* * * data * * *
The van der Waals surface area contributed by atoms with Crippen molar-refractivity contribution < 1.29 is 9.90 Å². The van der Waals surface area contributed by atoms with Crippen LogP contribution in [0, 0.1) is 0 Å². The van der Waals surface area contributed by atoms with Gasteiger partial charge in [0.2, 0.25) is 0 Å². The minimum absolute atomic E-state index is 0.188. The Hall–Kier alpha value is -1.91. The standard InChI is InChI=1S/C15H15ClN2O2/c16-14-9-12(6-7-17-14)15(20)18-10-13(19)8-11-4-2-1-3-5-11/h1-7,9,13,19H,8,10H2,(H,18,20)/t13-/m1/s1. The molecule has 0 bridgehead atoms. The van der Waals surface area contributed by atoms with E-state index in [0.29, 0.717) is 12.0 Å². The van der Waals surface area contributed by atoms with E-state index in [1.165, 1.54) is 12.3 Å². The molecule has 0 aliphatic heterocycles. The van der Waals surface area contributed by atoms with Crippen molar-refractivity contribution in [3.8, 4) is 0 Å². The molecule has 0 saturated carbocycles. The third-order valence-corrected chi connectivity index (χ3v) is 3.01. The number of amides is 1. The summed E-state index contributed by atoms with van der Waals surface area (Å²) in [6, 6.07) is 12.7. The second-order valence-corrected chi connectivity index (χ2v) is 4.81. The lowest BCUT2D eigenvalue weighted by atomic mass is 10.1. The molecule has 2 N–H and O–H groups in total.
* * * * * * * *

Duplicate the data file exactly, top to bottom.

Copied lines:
The van der Waals surface area contributed by atoms with Crippen molar-refractivity contribution < 1.29 is 9.90 Å². The van der Waals surface area contributed by atoms with Crippen LogP contribution in [0, 0.1) is 0 Å². The van der Waals surface area contributed by atoms with Gasteiger partial charge in [0.2, 0.25) is 0 Å². The minimum absolute atomic E-state index is 0.188. The Hall–Kier alpha value is -1.91. The standard InChI is InChI=1S/C15H15ClN2O2/c16-14-9-12(6-7-17-14)15(20)18-10-13(19)8-11-4-2-1-3-5-11/h1-7,9,13,19H,8,10H2,(H,18,20)/t13-/m1/s1. The molecule has 0 bridgehead atoms. The van der Waals surface area contributed by atoms with E-state index in [0.29, 0.717) is 12.0 Å². The van der Waals surface area contributed by atoms with E-state index in [1.165, 1.54) is 12.3 Å². The molecule has 0 aliphatic heterocycles. The van der Waals surface area contributed by atoms with Crippen molar-refractivity contribution in [3.8, 4) is 0 Å². The molecule has 0 saturated carbocycles. The third-order valence-corrected chi connectivity index (χ3v) is 3.01. The number of amides is 1. The summed E-state index contributed by atoms with van der Waals surface area (Å²) in [6, 6.07) is 12.7. The second-order valence-corrected chi connectivity index (χ2v) is 4.81. The lowest BCUT2D eigenvalue weighted by atomic mass is 10.1. The molecule has 2 N–H and O–H groups in total.